Review: House of Bread – Inside Bethlem Hospital, Bethlem Museum of the Mind

Published 11 December 2018

A winner of our student writing competition, Saskia Jiggens discovers tranquillity and hope in this moving exhibition exploring the daily life of a psychiatric hospital.

With a history spanning hundreds of years, Bethlem Royal Hospital is the subject of this solo show by photographer Mark Neville, commissioned to commemorate the 70th anniversary of the NHS. Bethlem Museum of the Mind’s permanent collection, featuring a straitjacket, restraints, padded cell walls and brutal archive documents, forms a striking dichotomy with this contemporary exhibition.

With around one in four people in the UK experiencing mental health problems each year, the exhibition couldn’t be more poignant. Neville’s photos are enlightening, offering glimpses into this functioning hospital – reportedly the oldest psychiatric facility in the world – through the eyes of staff and patients in an unpretentious, intimate space. There is tranquillity, allowing time for personal reflection.

It is uplifting to contemplate the evolution of an institution that historically used barbaric mental health practices. Neville’s photo Senior Dramatherapist and Tess is empathetic and approachable. She is anonymous but her canine companion, Tess, beams candidly, inviting interaction. This touching demonstration of the conceptual progress made in psychiatry exemplifies the benefit of the arts in welfare and recovery.

Current patients are respectfully excluded from the display, but we observe daily Bethlem life at its most authentic, from images of dedicated staff to a ward’s 'Tree of Recovery'. Handwritten notes are attached to its leaves, exposing patients’ emotional aspirations, explicitly raw and vulnerable. The honesty speaks directly to us and provides the Bethlem community with a voice.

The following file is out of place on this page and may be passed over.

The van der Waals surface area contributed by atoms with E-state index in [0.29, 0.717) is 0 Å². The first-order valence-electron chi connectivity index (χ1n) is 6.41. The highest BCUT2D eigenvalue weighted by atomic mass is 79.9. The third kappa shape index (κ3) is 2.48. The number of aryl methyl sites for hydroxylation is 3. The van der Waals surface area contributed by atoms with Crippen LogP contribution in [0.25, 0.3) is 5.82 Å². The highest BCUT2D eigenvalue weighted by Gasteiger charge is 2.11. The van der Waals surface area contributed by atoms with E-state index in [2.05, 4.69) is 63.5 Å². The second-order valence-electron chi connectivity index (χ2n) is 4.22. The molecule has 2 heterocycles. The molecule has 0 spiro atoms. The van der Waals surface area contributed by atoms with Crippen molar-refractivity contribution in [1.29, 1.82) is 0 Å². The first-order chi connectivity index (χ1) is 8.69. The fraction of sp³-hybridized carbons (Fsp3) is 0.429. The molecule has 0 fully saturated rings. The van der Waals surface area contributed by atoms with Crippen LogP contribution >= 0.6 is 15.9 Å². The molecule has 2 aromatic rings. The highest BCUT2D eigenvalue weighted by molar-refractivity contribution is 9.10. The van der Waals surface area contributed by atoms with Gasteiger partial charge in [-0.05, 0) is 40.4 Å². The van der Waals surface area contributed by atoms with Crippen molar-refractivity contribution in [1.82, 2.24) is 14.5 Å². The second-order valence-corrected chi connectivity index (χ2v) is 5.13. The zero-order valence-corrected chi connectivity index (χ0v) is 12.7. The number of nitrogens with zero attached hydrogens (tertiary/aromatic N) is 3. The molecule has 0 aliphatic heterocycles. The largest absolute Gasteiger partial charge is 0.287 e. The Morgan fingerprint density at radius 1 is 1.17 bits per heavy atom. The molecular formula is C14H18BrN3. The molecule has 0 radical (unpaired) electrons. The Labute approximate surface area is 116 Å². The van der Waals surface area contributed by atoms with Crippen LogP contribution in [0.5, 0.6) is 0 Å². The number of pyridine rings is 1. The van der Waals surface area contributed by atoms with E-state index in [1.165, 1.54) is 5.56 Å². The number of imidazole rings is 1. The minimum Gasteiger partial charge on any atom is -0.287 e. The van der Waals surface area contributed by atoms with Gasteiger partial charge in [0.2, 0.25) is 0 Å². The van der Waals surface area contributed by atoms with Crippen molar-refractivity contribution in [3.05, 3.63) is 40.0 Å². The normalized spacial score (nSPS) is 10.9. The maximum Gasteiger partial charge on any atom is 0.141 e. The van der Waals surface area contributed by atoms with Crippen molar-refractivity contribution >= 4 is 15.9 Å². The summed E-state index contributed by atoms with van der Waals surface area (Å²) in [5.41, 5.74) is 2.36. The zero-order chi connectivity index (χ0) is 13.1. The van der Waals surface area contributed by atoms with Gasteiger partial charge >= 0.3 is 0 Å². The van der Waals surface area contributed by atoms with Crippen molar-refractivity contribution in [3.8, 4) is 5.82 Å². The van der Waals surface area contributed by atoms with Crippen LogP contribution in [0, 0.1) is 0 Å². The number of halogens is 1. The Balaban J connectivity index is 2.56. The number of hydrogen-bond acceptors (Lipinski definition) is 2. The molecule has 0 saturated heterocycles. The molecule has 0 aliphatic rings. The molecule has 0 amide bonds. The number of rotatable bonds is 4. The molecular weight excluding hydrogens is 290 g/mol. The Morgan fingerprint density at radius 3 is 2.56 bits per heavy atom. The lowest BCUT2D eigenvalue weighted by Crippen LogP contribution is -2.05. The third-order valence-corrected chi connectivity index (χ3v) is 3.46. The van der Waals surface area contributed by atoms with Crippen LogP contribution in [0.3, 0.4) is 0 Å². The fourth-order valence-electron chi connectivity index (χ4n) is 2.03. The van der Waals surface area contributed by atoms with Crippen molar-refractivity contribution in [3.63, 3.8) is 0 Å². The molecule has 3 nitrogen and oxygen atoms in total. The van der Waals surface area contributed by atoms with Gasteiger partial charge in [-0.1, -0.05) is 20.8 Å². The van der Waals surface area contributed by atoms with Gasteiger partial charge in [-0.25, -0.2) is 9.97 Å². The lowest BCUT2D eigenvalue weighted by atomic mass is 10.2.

'It’s not forever… it’s my home for the meantime' is the line chosen to promote the exhibition. Unlike their historic counterparts, these patients seem to feel hopeful and empowered.

The final work is the most powerful: a painted wall-hanging depicting the words: 'You are never helpless, unloved or alone. You are a unique human being with a distinct role to play in the universe.' The drapery has a border of colourful shapes; individually, these are fragmented and haphazard, but they harmonise collectively. We are all different, but part of the same whole.

House of Bread: Inside Bethlem Hospital is free to all and runs until 5 January 2019, Bethlem Museum of the Mind, Beckenham


Saskia Jiggens is a student at the Courtauld Institute of Art and curates the Instagram account @thecourtauldchronicles

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